How To Be Single (2016)

Review by:
Bill Clark

Reviewed by:
Rating:
2
On February 12, 2016
Last modified:October 9, 2016

Summary:

How To Be Single is unfocused, horrifically shot and edited, and not nearly as raunchy as it thinks it is.

How To Be Single (2016)

Longtime readers of the site are familiar with how often it’s lamented that seemingly no one can get the romantic comedy right. There’s practically a ticker tape parade when someone does, and the most recent wait continues with the confused and sloppy How To Be Single. Billed as Valentine’s Day counter-programming of sorts and aimed squarely at the single women crowd, the movie is unfocused, horrifically shot and edited, and not nearly as raunchy as it thinks it is.  It’s probably a bad sign when the love story in the weekend competition, the cynical and hyper-violent Deadpool, is more cohesive and heartfelt.

Dakota Johnson, somehow remaining ever-so likable even after last year’s Valentine’s Day weekend punishment, Fifty Shades of Greyand this, stars as Alice. As the film opens, she’s just met college sweetheart Josh (Nicholas Braun). Fast forward four years and, despite the fact that Josh seems like a pretty solid dude, Alice decides she needs to move to New York to live on her own for a bit. They’re taking a break, Friends season three-style. Upon starting her job as a paralegal, she meets Robin (Wilson), a care-free spirit who gets drunk and laid just about every night. It’s not long before Alice adopts her lifestyle, hooking up with the neighborhood bartender, Tom (Holm). Oh, and she’s living with her sister, Meg (Mann), an obstetrician who insists on remaining single even as she discovers she wants a child. There’s also Lucy (Brie), who believes she can find the right man using her own algorithm on dating sites.

All notions of How To Be Single being about female empowerment are out the window about ten minutes in. For a movie that hedges its title and marketing on being a celebration of single life, just about every character spends every waking moment trying to find the right guy. That’d be fine if their behavior made any sense. Shifting moods and motives constantly, How To Be Single never establishes firm footing. The raunchy elements are well-worn territory, right down to a woman’s water breaking while standing on a sidewalk (yep, still not funny). Scene after scene is written to the tune of a sitcom where one straight sentence would solve everything. It doesn’t help that director Christian Ditter has assembled the finished product as nearly incomprehensible from a time standpoint. Only a smattering of holidays gives any indication as to how much time has passed between events.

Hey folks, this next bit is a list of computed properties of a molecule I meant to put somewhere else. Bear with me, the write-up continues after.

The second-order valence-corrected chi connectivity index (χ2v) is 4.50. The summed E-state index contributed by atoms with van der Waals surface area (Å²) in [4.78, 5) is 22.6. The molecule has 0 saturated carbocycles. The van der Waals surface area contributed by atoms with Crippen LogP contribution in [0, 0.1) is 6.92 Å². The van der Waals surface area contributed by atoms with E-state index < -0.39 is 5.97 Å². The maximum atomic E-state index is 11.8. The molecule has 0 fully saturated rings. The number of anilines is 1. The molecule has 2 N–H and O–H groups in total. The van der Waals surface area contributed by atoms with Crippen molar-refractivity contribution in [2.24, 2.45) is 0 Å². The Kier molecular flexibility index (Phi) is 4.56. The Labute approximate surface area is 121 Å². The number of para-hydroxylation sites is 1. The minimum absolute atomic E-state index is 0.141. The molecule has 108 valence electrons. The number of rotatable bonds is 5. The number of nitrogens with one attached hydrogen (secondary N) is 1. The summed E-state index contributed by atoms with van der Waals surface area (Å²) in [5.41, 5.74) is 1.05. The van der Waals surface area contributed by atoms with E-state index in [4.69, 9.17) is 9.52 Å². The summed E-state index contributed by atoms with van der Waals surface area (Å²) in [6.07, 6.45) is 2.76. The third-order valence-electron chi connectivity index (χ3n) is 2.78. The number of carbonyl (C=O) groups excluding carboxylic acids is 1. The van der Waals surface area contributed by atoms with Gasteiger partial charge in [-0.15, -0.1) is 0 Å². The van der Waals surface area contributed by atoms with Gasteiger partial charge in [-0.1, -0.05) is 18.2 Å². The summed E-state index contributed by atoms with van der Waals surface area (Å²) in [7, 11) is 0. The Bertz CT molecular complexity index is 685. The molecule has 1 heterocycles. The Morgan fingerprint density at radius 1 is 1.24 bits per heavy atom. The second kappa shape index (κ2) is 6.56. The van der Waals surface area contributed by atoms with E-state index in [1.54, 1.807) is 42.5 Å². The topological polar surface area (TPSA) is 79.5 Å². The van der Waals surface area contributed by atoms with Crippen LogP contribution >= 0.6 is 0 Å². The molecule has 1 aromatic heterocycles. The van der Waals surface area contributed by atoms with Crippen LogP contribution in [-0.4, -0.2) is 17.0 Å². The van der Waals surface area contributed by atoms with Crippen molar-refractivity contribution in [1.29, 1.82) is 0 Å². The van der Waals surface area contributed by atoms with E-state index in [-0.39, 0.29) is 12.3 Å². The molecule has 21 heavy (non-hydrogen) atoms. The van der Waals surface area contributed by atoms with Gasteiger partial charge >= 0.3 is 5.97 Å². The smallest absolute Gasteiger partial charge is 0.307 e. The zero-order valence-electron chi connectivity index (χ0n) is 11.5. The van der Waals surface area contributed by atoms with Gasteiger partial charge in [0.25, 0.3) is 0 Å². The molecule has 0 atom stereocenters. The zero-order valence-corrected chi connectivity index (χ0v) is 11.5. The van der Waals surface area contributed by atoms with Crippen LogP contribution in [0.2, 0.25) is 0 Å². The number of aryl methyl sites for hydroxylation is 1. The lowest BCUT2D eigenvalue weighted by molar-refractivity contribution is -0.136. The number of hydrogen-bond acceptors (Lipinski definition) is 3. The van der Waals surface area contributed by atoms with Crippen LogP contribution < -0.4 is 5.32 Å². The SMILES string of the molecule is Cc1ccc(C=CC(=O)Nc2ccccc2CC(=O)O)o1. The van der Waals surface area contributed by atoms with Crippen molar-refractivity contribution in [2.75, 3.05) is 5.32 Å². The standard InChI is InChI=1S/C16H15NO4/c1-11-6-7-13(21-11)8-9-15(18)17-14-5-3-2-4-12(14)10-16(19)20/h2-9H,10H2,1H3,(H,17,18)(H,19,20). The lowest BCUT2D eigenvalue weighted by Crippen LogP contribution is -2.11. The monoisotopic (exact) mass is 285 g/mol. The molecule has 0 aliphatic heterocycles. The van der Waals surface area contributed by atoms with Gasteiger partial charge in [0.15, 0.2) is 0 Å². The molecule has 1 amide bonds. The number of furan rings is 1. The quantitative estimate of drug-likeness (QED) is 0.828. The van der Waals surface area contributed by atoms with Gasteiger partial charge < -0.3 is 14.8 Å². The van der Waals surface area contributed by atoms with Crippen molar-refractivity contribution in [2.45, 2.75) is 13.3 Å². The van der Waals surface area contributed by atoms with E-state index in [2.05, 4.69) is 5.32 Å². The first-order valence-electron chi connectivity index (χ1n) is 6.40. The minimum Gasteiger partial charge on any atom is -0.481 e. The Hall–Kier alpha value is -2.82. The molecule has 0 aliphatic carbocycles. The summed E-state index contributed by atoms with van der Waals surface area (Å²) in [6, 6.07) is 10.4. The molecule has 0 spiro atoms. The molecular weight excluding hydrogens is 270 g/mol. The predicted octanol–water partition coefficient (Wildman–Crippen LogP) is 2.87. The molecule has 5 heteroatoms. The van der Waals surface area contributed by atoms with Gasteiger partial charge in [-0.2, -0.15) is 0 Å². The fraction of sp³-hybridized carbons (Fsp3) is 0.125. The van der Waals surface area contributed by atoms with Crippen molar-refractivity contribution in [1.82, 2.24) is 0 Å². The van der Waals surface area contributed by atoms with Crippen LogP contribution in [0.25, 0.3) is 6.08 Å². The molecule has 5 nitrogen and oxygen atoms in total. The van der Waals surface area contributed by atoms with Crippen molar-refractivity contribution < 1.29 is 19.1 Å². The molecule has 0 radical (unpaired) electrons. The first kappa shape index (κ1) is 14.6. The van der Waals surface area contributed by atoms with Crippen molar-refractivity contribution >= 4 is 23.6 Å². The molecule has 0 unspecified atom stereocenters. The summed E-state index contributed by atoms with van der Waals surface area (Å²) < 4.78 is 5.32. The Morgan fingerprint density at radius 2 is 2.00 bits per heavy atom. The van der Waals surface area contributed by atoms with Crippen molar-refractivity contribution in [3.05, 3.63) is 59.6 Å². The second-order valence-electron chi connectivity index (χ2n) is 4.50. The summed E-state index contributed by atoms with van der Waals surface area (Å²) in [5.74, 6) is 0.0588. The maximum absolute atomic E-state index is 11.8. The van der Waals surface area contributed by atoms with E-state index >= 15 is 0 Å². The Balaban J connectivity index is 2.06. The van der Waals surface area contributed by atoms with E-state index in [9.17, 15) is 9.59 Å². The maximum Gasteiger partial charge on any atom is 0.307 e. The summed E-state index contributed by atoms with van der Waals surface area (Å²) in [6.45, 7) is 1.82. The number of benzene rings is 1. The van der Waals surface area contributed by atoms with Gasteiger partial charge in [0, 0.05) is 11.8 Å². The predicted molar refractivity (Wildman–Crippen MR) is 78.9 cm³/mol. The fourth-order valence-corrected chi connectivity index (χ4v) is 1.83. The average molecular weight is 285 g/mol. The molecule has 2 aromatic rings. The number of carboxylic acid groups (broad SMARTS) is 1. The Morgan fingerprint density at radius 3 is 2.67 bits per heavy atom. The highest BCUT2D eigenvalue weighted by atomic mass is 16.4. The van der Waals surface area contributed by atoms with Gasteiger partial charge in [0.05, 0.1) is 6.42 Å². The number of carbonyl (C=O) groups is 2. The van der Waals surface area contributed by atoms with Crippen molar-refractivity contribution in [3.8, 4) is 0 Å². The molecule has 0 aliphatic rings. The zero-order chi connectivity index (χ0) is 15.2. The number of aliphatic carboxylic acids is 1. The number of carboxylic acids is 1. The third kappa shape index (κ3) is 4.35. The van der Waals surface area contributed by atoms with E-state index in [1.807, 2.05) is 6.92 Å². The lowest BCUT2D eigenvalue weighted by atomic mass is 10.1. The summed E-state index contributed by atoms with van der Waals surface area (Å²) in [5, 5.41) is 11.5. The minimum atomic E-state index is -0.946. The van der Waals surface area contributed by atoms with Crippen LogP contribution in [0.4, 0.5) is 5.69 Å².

It’s tough to see a sound and talented cast stuck with such poor writing and direction. Johnson once again escapes unscathed, portraying an otherwise smart (even though she can’t figure out how to turn off closed-captioning on her TV) and savvy woman who’s pretty bad at choosing friends. The door is closing quickly on Rebel Wilson’s schtick, whose character is never developed beyond dick jokes until it’s way too late. Leave it to Alison Brie to deliver what is easily the film’s funniest moment when discussing what online dating is really all about for her after getting dumped.

What’s most frustrating about How To Be Single is that with a proper rewrite it could have been a smart and insightful look at the joys and hardships of being single in 2016. Instead the writers and director took the lazy route, offering up tired comedy tropes and breeding nothing but contempt for most of the characters through erratic and nonsensical behavior. File it away in the crowded “what could have been” folder for a genre that continues to struggle to provide anything resembling consistency.

GRADE: D+


Studio: Warner Bros.
Length: 110 Minutes
Rating: R for sexual content and strong language throughout.
Theatrical Release: February 12, 2016
Directed by: Christian Ditter
Written by: Abby Kohn & Marc Silverstein & Dana Fox. Based upon the book by Liz Tuccillo.
Cast: Dakota Johnson, Rebel Wilson, Leslie Mann, Alison Brie, Anders Holm


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